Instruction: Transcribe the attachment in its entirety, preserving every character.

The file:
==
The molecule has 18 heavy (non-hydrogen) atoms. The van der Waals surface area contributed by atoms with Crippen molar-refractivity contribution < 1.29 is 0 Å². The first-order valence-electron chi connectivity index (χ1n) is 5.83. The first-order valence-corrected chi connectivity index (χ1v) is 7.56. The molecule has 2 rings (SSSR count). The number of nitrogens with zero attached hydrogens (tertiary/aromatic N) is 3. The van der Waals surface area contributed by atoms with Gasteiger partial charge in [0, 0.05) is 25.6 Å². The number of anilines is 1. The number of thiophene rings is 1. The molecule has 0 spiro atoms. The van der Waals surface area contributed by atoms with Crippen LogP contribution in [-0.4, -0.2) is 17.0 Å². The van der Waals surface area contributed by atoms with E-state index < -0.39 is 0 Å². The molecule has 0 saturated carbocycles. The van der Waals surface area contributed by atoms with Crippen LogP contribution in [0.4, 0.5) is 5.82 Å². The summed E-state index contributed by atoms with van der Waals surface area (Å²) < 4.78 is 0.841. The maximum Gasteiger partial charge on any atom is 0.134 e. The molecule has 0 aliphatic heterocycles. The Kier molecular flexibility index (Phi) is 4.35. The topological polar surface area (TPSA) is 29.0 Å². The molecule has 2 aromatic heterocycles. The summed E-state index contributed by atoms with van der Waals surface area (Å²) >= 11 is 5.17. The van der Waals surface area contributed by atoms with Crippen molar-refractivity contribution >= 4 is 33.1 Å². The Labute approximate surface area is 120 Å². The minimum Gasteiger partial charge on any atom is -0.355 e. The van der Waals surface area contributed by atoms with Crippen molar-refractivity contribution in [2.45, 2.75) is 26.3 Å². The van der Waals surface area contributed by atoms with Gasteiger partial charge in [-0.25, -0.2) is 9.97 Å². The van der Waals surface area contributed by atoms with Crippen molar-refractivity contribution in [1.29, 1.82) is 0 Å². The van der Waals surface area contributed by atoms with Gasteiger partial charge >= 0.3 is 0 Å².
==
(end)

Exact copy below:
The molecule has 18 heavy (non-hydrogen) atoms. The van der Waals surface area contributed by atoms with Crippen molar-refractivity contribution < 1.29 is 0 Å². The first-order valence-electron chi connectivity index (χ1n) is 5.83. The first-order valence-corrected chi connectivity index (χ1v) is 7.56. The molecule has 2 rings (SSSR count). The number of nitrogens with zero attached hydrogens (tertiary/aromatic N) is 3. The van der Waals surface area contributed by atoms with Gasteiger partial charge in [0, 0.05) is 25.6 Å². The number of anilines is 1. The number of thiophene rings is 1. The molecule has 0 spiro atoms. The van der Waals surface area contributed by atoms with Crippen LogP contribution in [-0.4, -0.2) is 17.0 Å². The van der Waals surface area contributed by atoms with E-state index < -0.39 is 0 Å². The molecule has 0 saturated carbocycles. The van der Waals surface area contributed by atoms with Crippen LogP contribution in [0.4, 0.5) is 5.82 Å². The summed E-state index contributed by atoms with van der Waals surface area (Å²) < 4.78 is 0.841. The maximum Gasteiger partial charge on any atom is 0.134 e. The molecule has 0 aliphatic heterocycles. The Kier molecular flexibility index (Phi) is 4.35. The topological polar surface area (TPSA) is 29.0 Å². The molecule has 2 aromatic heterocycles. The summed E-state index contributed by atoms with van der Waals surface area (Å²) >= 11 is 5.17. The van der Waals surface area contributed by atoms with Crippen molar-refractivity contribution >= 4 is 33.1 Å². The Labute approximate surface area is 120 Å². The minimum Gasteiger partial charge on any atom is -0.355 e. The van der Waals surface area contributed by atoms with Crippen molar-refractivity contribution in [2.45, 2.75) is 26.3 Å². The van der Waals surface area contributed by atoms with Gasteiger partial charge in [-0.25, -0.2) is 9.97 Å². The van der Waals surface area contributed by atoms with Crippen molar-refractivity contribution in [1.29, 1.82) is 0 Å². The van der Waals surface area contributed by atoms with Gasteiger partial charge >= 0.3 is 0 Å².